Marco Island City Council selects finalists for council seat after Rios' resignation
*Editor's note: This story has been revised to remove the word "secret" from secret ballots because the city kept the ballots and made the votes public.
Marco Island City Council selected candidates Claire Babrowski, Nanette A. Rivera and Elizabeth E. Stephenson as finalists on Thursday to fill a council seat left after the resignation of Victor Rios in October.
Council members voted twice using ballots rather than using a voice vote, and there was no announcement Thursday of who voted for whom.
On the first round, councilors voted for three candidates each, resulting in a tie on third place between Stephenson and Milind Limaye. To break the tie, each councilor voted in a second round for one of the two candidates.
The Marco Eagle requested copies of the ballots Dec. 7 and received them the next day. They show that, on the second round, only councilor Erik Brechnitz voted for Limaye while councilors Richard Blonna, Becky Irwin, Joseph Rola, Vice Chairman Greg Folley and Chairman Jared Grifoni voted for Stephenson.
"I think we have some powerful female leaders in our community and I'm very pleased to see them step up and volunteer for this very important position," said City Councilor Becky Irwin.
Babrowski is the chairperson of the city's planning board, leading the discussion on topics like the city's comprehensive plan, a document that includes the principles and guidelines for the economic, social, physical, environmental and fiscal development of the city. The plan, required by state law, is updated every 10 years.
She wrote in her application that she has served as executive vice president and chief operating officer for Toys R Us and in other leadership roles at Radio Shack and McDonald's. She has a master's in business from the University of Carolina.
Babrowski said the city has terrific options for its seventh councilor. "Regardless of who gets chosen we will be lucky to be served by that person," she said.
Babrowski said he main focus will continue to be the city's comprehensive plan and its implications for the local infrastructure and land use.
Rivera wrote she had a 40-year career in the pharmaceutical industry working for companies like Abbott Laboratories and Johnson & Johnson in management positions as well as helping with restructuring and consolidations. Rivera has a bachelor's in Industrial Engineering, and a master's in business with a specialization in finance from the University of Chicago. She is the vice president of the Republican National Hispanic Assembly of Collier and Lee counties.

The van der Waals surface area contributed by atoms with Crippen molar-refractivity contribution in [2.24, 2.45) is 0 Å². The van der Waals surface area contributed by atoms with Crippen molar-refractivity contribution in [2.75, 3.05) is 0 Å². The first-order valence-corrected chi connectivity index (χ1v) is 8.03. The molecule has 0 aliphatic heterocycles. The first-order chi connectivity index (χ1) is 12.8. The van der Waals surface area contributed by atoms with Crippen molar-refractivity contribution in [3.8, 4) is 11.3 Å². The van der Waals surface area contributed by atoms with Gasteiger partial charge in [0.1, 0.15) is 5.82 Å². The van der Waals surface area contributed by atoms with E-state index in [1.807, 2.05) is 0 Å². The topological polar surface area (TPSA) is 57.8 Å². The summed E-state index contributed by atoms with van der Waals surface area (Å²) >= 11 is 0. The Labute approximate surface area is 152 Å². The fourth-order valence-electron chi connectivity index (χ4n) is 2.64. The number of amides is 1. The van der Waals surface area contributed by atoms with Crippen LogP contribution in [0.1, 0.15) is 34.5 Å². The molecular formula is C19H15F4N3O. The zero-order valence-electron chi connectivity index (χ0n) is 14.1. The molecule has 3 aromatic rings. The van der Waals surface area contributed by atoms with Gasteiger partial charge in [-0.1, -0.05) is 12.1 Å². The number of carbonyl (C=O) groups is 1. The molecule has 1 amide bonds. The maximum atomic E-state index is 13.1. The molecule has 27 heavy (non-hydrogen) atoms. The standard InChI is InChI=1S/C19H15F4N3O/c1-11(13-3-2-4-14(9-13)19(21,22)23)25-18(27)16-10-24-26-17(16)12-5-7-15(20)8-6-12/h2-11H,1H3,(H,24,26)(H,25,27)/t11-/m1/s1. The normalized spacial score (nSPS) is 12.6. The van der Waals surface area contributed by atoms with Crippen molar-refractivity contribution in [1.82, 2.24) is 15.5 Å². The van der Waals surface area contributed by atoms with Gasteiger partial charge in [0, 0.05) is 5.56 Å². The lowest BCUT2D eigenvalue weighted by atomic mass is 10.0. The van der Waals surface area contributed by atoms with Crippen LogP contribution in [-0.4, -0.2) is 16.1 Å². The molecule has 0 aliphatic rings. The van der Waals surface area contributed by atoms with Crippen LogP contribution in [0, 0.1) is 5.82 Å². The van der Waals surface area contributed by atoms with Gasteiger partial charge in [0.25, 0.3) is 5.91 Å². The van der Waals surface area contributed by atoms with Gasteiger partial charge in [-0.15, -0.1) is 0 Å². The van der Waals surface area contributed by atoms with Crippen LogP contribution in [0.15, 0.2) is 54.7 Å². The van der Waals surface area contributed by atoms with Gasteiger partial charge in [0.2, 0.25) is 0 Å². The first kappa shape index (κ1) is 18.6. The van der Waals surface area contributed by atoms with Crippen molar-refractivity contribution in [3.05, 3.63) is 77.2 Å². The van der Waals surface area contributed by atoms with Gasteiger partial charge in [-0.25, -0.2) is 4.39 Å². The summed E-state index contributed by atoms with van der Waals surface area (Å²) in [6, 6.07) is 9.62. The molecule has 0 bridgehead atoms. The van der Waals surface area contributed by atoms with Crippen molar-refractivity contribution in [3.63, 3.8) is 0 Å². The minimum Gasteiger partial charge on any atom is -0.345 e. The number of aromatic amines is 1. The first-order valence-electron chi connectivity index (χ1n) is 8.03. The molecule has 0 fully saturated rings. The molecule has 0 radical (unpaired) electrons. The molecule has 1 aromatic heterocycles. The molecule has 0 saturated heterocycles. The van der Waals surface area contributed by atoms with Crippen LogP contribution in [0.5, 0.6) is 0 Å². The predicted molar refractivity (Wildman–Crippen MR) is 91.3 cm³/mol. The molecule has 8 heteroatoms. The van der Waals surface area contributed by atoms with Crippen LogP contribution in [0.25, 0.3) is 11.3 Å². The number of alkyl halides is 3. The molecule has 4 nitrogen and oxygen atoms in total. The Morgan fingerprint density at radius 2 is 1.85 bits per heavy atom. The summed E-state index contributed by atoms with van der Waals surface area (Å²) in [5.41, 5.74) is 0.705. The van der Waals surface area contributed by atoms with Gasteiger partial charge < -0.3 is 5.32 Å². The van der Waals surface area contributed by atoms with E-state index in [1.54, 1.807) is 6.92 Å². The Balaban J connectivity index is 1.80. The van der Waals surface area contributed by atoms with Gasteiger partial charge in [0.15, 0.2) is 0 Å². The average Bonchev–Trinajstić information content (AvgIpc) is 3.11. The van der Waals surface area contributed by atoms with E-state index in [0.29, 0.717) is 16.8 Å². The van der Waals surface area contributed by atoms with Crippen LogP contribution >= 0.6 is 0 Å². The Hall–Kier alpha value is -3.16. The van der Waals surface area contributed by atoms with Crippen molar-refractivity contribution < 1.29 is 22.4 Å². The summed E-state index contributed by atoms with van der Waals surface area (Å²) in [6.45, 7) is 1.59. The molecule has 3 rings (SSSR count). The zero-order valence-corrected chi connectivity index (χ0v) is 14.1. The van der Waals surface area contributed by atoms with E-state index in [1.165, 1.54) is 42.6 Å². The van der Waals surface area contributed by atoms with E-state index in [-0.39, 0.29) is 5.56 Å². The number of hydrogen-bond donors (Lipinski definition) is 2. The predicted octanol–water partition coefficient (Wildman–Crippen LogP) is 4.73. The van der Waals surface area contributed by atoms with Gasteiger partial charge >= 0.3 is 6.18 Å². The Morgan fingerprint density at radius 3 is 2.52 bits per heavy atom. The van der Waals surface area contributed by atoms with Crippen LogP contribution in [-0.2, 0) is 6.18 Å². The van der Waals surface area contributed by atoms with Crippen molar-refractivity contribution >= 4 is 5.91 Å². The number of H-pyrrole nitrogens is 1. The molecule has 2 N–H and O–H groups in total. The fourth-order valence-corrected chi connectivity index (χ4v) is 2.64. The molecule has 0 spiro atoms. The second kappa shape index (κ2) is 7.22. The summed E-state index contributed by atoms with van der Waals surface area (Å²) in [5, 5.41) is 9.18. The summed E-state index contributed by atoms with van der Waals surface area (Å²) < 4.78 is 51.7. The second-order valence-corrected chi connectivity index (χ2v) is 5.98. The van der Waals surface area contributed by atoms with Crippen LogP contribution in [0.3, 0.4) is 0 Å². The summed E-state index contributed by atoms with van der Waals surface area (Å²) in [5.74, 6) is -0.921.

Rivera did not immediately respond to a request for comment.
Stephenson wrote in an email that she is a guardian ad Litem for the 20th judicial circuit and has ran her husband's chiropractor office since 1993.
The 20th Circuit Guardian ad Litem Program supports volunteers who advocate for abused, neglected and abandoned children in court, the child welfare system and the community, according to www.volunteermatch.org.
Stephenson has a business degree from Michigan State University, and she is a member of the Republican Club of South Collier County.
Stephenson said she is very honored to be selected as a finalist. "I'm excited to have an opportunity to interview with each one of the current city councilors," she said.
Stephenson said among her priorities will be water quality and the Tigertail lagoon. Stephenson said she is interested in possibly using clams to remove excess nutrients from city canal waters, an idea recently brought up by Irwin.
The candidates who were not selected as finalists are David J. Knoth, Duane Thomas, Milind Limaye, Brad Brenner, Maria C. Tobin, David J. Romano and Donald P. Dinella.
The city charter requires City Council to appoint a person to fill Rios' vacancy because the remainder of his unexpired term is less than 28 months. Council must complete this process within 60 days of his resignation.
Starting Nov. 23, councilors will individually and privately interview each candidate.
On Dec. 7, finalists will answer questions from councilors and the public during a council meeting, and councilors will select the winner.
The candidate who is ultimately selected will be sworn in the same day and able to complete Rios' term, which was set to end in November of 2022.
The next Marco Island City Council meeting is at 5:30 p.m., Dec. 7, in the community room.